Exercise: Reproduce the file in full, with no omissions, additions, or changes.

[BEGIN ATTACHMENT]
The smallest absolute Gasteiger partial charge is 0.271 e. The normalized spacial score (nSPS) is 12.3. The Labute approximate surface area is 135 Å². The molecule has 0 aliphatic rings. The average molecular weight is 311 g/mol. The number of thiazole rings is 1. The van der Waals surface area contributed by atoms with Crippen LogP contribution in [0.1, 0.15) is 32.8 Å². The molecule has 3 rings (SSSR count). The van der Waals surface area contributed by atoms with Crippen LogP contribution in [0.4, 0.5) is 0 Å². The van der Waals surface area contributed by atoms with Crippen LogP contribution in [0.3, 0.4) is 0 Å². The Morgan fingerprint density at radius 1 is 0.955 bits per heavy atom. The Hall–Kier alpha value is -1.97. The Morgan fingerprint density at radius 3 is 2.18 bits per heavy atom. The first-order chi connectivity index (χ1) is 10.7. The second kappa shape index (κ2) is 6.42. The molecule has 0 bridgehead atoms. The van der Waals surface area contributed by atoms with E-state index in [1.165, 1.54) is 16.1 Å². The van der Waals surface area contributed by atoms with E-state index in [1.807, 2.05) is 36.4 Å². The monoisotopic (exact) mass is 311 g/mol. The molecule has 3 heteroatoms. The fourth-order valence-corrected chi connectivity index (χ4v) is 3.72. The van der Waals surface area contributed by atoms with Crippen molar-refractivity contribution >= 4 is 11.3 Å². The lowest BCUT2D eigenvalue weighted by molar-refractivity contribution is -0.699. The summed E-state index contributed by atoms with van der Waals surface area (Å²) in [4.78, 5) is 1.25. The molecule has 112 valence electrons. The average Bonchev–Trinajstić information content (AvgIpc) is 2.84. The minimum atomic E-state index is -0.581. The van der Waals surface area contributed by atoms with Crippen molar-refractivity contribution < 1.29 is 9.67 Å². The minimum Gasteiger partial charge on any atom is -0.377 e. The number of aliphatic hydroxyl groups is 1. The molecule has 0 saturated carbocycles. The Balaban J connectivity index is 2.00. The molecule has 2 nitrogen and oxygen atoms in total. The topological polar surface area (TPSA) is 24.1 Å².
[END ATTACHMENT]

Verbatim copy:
The smallest absolute Gasteiger partial charge is 0.271 e. The normalized spacial score (nSPS) is 12.3. The Labute approximate surface area is 135 Å². The molecule has 0 aliphatic rings. The average molecular weight is 311 g/mol. The number of thiazole rings is 1. The van der Waals surface area contributed by atoms with Crippen LogP contribution in [0.1, 0.15) is 32.8 Å². The molecule has 3 rings (SSSR count). The van der Waals surface area contributed by atoms with Crippen LogP contribution in [0.4, 0.5) is 0 Å². The van der Waals surface area contributed by atoms with Crippen LogP contribution in [0.3, 0.4) is 0 Å². The Morgan fingerprint density at radius 1 is 0.955 bits per heavy atom. The Hall–Kier alpha value is -1.97. The Morgan fingerprint density at radius 3 is 2.18 bits per heavy atom. The first-order chi connectivity index (χ1) is 10.7. The second kappa shape index (κ2) is 6.42. The molecule has 0 bridgehead atoms. The van der Waals surface area contributed by atoms with E-state index in [1.165, 1.54) is 16.1 Å². The van der Waals surface area contributed by atoms with E-state index in [1.807, 2.05) is 36.4 Å². The monoisotopic (exact) mass is 311 g/mol. The molecule has 3 heteroatoms. The fourth-order valence-corrected chi connectivity index (χ4v) is 3.72. The van der Waals surface area contributed by atoms with Crippen molar-refractivity contribution >= 4 is 11.3 Å². The lowest BCUT2D eigenvalue weighted by molar-refractivity contribution is -0.699. The summed E-state index contributed by atoms with van der Waals surface area (Å²) in [4.78, 5) is 1.25. The molecule has 112 valence electrons. The average Bonchev–Trinajstić information content (AvgIpc) is 2.84. The minimum atomic E-state index is -0.581. The van der Waals surface area contributed by atoms with Crippen molar-refractivity contribution < 1.29 is 9.67 Å². The minimum Gasteiger partial charge on any atom is -0.377 e. The number of aliphatic hydroxyl groups is 1. The molecule has 0 saturated carbocycles. The Balaban J connectivity index is 2.00. The molecule has 2 nitrogen and oxygen atoms in total. The topological polar surface area (TPSA) is 24.1 Å².